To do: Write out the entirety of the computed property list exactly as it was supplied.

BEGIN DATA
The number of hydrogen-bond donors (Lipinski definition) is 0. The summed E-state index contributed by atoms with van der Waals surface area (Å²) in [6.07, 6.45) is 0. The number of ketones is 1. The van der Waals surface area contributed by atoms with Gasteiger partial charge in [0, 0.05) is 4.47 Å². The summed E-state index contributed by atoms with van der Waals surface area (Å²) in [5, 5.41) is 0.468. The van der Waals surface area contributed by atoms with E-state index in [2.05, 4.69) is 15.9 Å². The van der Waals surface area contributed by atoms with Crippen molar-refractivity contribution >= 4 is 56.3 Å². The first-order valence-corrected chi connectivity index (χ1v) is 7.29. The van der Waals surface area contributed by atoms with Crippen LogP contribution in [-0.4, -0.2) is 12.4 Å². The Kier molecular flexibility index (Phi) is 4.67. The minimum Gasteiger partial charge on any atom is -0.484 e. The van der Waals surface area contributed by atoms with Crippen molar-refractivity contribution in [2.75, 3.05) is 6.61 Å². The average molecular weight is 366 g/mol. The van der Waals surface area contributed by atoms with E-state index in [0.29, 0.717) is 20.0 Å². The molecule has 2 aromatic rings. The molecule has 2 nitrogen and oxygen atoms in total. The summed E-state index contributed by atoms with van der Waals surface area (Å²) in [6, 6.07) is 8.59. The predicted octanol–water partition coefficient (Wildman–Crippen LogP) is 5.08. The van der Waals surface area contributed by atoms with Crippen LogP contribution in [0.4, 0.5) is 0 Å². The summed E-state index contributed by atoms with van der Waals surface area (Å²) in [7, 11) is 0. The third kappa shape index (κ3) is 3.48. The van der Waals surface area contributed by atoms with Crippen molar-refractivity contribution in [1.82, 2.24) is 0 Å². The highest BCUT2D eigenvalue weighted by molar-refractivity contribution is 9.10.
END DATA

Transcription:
The number of hydrogen-bond donors (Lipinski definition) is 0. The summed E-state index contributed by atoms with van der Waals surface area (Å²) in [6.07, 6.45) is 0. The number of ketones is 1. The van der Waals surface area contributed by atoms with Gasteiger partial charge in [0, 0.05) is 4.47 Å². The summed E-state index contributed by atoms with van der Waals surface area (Å²) in [5, 5.41) is 0.468. The van der Waals surface area contributed by atoms with E-state index in [2.05, 4.69) is 15.9 Å². The van der Waals surface area contributed by atoms with Crippen molar-refractivity contribution >= 4 is 56.3 Å². The first-order valence-corrected chi connectivity index (χ1v) is 7.29. The van der Waals surface area contributed by atoms with Crippen LogP contribution in [-0.4, -0.2) is 12.4 Å². The Kier molecular flexibility index (Phi) is 4.67. The minimum Gasteiger partial charge on any atom is -0.484 e. The van der Waals surface area contributed by atoms with Crippen molar-refractivity contribution in [2.75, 3.05) is 6.61 Å². The average molecular weight is 366 g/mol. The van der Waals surface area contributed by atoms with E-state index in [0.29, 0.717) is 20.0 Å². The molecule has 2 aromatic rings. The molecule has 2 nitrogen and oxygen atoms in total. The summed E-state index contributed by atoms with van der Waals surface area (Å²) in [6, 6.07) is 8.59. The predicted octanol–water partition coefficient (Wildman–Crippen LogP) is 5.08. The van der Waals surface area contributed by atoms with Crippen LogP contribution in [0.4, 0.5) is 0 Å². The summed E-state index contributed by atoms with van der Waals surface area (Å²) in [7, 11) is 0. The third kappa shape index (κ3) is 3.48. The van der Waals surface area contributed by atoms with Crippen molar-refractivity contribution in [1.82, 2.24) is 0 Å². The highest BCUT2D eigenvalue weighted by molar-refractivity contribution is 9.10.